The album, “CONFESSIONS OF THE MACHINE” was initially expected to be released in 2020, but DAV!D (David Castillo) and his computer CLARA, better known as DAV!D&CLARA, were clearly anxious to unpack and unfold thoughts, emotions and experiences harboring deep in their mindset. There are so many great songs, with such a fluid cohesion, that listening to the album in its entirety is almost mandatory. The instrumentals are some of the best that DAV!D&CLARA have ever put out. Highly layered, experimental and so very important as a record that isn’t afraid to sound thoroughly diverse from its contemporaries. This is DAV!D&CLARA’s opus for sure. Additionally, David Castillo’s vocals are splendidly executed and mixed. Again, without wanting to sound over-hyped, this is the best work he has done in this department as well.
The album is filled with highly engrossing textures and melodic pieces that are often times absolutely entrancing, and transition very smoothly from one to the next. “CONFESSIONS OF THE MACHINE” has a very cinematic quality to it, even in the context of DAV!D&CLARA’s own discography, the narratives here are very powerful indeed.
Lyrically, the album is just as stellar as one would expect. DAV!D incorporates an extraordinary amount of personal narratives to describe the subjects throughout the album. Listeners will vanish into the expansiveness “CONFESSIONS OF THE MACHINE” provides.
The album is filled to the brim with songs that work exceptionally together. The enticing music and empirical tone of each track provides a unique experience. From the moment the album opens with the lead single, “Repair”, each subsequent song establishes a mood for the listener to grip and sink into.
“Out By The Shore”, “Button”, and Ain’t My Fault” lead us on a cerebral exploration with such precision and passion that each individual song shows it’s importance in the album’s grand scheme. They also demonstrate the tonal shifts DAV!D&CLARA took into creating such moments.
“The Latest Bloom” employs austere classical overtones, as DAV!D&CLARA alternates between quieter string riffs and defining industrial synths in a way that really does surprise the ear throughout the album. Listen to “Child of Light” for the eloquence of the former, and then “High On Life” for the abrasiveness of the latter.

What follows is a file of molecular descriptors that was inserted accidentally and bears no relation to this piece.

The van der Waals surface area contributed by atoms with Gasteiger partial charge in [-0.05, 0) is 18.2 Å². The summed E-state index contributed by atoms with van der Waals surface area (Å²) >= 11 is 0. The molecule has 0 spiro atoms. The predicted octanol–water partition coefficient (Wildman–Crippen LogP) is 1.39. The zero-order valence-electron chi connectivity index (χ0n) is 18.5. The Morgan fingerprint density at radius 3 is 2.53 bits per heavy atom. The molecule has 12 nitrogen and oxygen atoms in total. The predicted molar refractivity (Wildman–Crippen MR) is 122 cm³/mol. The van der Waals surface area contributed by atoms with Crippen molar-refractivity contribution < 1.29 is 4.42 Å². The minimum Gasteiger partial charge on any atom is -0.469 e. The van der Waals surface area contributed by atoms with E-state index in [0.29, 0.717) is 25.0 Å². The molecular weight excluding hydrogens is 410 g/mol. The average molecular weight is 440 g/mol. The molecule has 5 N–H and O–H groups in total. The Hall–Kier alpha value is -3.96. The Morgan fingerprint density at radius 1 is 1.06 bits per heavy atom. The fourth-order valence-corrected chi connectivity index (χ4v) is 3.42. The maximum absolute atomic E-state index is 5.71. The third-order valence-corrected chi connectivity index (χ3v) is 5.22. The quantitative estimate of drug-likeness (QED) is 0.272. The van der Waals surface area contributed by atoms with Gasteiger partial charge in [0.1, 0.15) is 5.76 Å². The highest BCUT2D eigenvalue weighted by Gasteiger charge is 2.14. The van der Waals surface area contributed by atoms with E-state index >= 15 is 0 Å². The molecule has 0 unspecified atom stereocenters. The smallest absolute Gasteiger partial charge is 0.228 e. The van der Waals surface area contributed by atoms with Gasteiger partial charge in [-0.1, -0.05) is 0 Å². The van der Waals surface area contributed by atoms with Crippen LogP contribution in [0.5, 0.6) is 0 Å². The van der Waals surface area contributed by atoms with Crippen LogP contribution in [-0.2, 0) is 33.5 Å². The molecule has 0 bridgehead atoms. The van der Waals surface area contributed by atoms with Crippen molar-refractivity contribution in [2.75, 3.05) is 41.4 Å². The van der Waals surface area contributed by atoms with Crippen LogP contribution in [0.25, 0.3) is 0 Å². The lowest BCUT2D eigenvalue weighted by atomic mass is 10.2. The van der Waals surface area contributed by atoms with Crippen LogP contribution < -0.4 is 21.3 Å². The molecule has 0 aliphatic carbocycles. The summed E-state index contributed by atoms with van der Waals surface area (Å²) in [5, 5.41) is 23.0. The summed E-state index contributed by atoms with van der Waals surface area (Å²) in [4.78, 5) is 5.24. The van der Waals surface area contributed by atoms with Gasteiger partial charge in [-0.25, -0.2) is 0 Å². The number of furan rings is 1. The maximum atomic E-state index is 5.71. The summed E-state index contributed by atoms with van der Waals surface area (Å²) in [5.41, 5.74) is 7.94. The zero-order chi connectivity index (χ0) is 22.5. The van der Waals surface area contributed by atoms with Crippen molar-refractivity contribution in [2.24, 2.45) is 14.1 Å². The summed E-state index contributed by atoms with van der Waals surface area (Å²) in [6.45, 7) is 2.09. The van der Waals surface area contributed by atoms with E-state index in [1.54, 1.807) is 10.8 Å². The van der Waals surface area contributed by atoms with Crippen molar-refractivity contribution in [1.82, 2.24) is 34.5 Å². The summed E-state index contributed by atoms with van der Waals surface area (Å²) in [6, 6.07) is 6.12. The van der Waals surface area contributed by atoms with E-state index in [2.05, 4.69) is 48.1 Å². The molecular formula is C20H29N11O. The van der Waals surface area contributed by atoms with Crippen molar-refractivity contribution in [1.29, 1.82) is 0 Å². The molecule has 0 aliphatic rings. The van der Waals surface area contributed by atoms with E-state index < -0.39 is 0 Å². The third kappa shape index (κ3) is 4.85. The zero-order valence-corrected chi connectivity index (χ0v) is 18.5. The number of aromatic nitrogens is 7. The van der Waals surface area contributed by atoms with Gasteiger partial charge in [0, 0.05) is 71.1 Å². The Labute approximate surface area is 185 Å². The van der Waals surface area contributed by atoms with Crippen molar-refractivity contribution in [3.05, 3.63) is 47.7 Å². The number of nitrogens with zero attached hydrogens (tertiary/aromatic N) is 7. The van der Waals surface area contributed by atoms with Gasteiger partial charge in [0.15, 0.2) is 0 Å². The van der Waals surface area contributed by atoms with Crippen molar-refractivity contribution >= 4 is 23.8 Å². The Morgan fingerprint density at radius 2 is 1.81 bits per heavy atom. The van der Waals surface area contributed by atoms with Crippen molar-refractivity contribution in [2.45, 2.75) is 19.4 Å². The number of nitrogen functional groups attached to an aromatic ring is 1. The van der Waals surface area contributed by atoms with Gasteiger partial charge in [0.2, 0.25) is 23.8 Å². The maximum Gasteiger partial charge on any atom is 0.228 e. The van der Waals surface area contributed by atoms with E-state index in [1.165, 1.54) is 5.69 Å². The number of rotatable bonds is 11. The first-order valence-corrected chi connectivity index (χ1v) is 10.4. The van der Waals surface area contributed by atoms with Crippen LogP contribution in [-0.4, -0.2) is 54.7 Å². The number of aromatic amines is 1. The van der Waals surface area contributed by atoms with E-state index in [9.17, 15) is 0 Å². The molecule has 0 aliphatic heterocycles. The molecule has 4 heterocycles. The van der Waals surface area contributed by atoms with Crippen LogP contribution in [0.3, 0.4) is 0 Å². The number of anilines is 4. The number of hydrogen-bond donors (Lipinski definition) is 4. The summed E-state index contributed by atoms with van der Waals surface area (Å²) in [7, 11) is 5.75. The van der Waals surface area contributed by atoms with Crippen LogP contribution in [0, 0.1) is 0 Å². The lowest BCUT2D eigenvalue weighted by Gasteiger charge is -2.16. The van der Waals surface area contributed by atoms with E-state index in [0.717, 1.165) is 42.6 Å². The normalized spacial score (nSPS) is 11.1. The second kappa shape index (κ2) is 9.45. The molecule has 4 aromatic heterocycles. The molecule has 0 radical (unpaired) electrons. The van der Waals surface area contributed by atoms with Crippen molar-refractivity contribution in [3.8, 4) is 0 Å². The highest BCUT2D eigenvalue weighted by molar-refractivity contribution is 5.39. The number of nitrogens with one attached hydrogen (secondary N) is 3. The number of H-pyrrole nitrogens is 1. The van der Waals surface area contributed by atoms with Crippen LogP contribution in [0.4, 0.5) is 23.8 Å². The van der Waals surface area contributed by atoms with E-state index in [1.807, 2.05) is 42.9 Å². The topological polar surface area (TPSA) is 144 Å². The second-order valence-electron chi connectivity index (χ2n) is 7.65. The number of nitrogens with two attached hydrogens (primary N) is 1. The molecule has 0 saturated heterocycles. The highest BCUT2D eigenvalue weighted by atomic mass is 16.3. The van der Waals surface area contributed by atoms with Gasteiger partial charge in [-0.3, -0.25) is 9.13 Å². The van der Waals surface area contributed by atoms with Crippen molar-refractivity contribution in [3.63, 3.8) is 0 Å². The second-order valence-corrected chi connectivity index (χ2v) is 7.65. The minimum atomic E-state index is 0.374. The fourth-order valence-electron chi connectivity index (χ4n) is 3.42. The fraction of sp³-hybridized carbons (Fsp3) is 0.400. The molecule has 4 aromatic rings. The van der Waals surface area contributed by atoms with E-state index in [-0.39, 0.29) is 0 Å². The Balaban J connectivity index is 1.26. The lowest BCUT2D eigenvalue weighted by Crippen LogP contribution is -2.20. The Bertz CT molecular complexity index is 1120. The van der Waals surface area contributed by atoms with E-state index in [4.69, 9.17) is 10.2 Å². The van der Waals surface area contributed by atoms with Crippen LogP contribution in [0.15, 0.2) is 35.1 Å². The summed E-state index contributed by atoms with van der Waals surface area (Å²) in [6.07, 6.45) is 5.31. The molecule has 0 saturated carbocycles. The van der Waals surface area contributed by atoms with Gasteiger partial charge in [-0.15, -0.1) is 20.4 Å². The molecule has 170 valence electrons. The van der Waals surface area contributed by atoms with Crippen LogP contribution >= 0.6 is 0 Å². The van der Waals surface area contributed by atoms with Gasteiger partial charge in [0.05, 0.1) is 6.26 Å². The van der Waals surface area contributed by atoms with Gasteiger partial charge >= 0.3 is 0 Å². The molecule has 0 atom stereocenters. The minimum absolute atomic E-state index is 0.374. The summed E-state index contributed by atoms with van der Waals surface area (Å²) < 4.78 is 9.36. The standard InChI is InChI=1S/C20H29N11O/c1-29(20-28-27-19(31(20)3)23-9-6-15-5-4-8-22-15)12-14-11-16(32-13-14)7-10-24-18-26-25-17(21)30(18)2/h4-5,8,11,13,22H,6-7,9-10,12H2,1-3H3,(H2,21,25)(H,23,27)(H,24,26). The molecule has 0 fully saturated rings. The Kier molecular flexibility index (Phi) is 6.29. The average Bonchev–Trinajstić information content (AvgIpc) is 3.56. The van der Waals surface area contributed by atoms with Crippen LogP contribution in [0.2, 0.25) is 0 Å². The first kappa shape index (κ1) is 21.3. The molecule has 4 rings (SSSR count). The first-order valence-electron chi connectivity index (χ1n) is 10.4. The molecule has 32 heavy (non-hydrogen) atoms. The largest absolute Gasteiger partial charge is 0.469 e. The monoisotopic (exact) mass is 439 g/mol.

Along the way you’ll bump into casual playful-sounding pleasantries like “The Lucky One”, while “Head In My Hands” embraces the experience of self-examination as Castillo sings: “I’m not broken or worthless, I just need some help. Help me pick up my broken pieces of who I am, help me become whole again.”
Self-scrutiny and soul-searching is a practice David Castillo is not averse to. “Confidence” is yet another example of his personal inquiry: “Looking in a mirror, repairing. I enjoy breaking you to make you stronger. Making you the best.” There are so many defining musical details and lyrics on this album, it is hard to keep up with DAV!D&CLARA. But it’s a successful recording because it expresses its feelings in a multifaceted and relatable way.
What’s surprising is how much of a punch is packed into this recording; when listened to up close you get absorbed in the subtle sonic twists and turns on songs like “Jump”, “Agape” and “Pop My Clutch”, and when it is blasting on your stereo with “Dreaming of LA”, DAV!D&CLARA, forces your head to bang, and you to sing along: “Come on haters, come on lovers. Give me your best.”
This is truly an album both casual and devout fans will enjoy. It is a creative statement by an artist following his muse, while breaking free from the norms of time. This is an album meant to be listened to, digested, and then reassessed through all its tonal shades, subject to the mercurial shifts that DAV!D&CLARA experience in life.
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